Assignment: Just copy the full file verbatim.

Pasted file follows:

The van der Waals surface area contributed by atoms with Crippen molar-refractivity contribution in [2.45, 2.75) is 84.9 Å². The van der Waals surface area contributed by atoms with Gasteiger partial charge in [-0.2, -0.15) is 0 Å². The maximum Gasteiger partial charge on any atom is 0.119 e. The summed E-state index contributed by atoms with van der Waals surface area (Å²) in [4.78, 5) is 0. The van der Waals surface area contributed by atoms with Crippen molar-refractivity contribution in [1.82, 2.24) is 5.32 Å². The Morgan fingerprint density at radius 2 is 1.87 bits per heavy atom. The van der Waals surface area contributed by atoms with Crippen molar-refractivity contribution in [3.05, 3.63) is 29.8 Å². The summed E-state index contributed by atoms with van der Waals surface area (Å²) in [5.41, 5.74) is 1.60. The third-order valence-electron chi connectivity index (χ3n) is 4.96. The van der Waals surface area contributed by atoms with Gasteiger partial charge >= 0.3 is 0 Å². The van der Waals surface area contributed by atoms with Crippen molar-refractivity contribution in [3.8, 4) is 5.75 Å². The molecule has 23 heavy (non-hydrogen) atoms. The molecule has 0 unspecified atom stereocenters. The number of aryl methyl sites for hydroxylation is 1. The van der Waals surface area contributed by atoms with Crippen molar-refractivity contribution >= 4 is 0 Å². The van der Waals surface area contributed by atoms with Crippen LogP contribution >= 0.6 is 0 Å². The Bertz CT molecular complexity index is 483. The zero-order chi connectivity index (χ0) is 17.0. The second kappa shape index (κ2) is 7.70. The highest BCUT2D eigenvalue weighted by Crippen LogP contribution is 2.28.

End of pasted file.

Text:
The van der Waals surface area contributed by atoms with Crippen molar-refractivity contribution in [2.45, 2.75) is 84.9 Å². The van der Waals surface area contributed by atoms with Gasteiger partial charge in [-0.2, -0.15) is 0 Å². The maximum Gasteiger partial charge on any atom is 0.119 e. The summed E-state index contributed by atoms with van der Waals surface area (Å²) in [4.78, 5) is 0. The van der Waals surface area contributed by atoms with Crippen molar-refractivity contribution in [1.82, 2.24) is 5.32 Å². The Morgan fingerprint density at radius 2 is 1.87 bits per heavy atom. The van der Waals surface area contributed by atoms with Crippen molar-refractivity contribution in [3.05, 3.63) is 29.8 Å². The summed E-state index contributed by atoms with van der Waals surface area (Å²) in [5.41, 5.74) is 1.60. The third-order valence-electron chi connectivity index (χ3n) is 4.96. The van der Waals surface area contributed by atoms with Gasteiger partial charge >= 0.3 is 0 Å². The van der Waals surface area contributed by atoms with Crippen molar-refractivity contribution in [3.8, 4) is 5.75 Å². The molecule has 23 heavy (non-hydrogen) atoms. The molecule has 0 unspecified atom stereocenters. The number of aryl methyl sites for hydroxylation is 1. The van der Waals surface area contributed by atoms with Crippen molar-refractivity contribution >= 4 is 0 Å². The van der Waals surface area contributed by atoms with Crippen LogP contribution >= 0.6 is 0 Å². The Bertz CT molecular complexity index is 483. The zero-order chi connectivity index (χ0) is 17.0. The second kappa shape index (κ2) is 7.70. The highest BCUT2D eigenvalue weighted by Crippen LogP contribution is 2.28.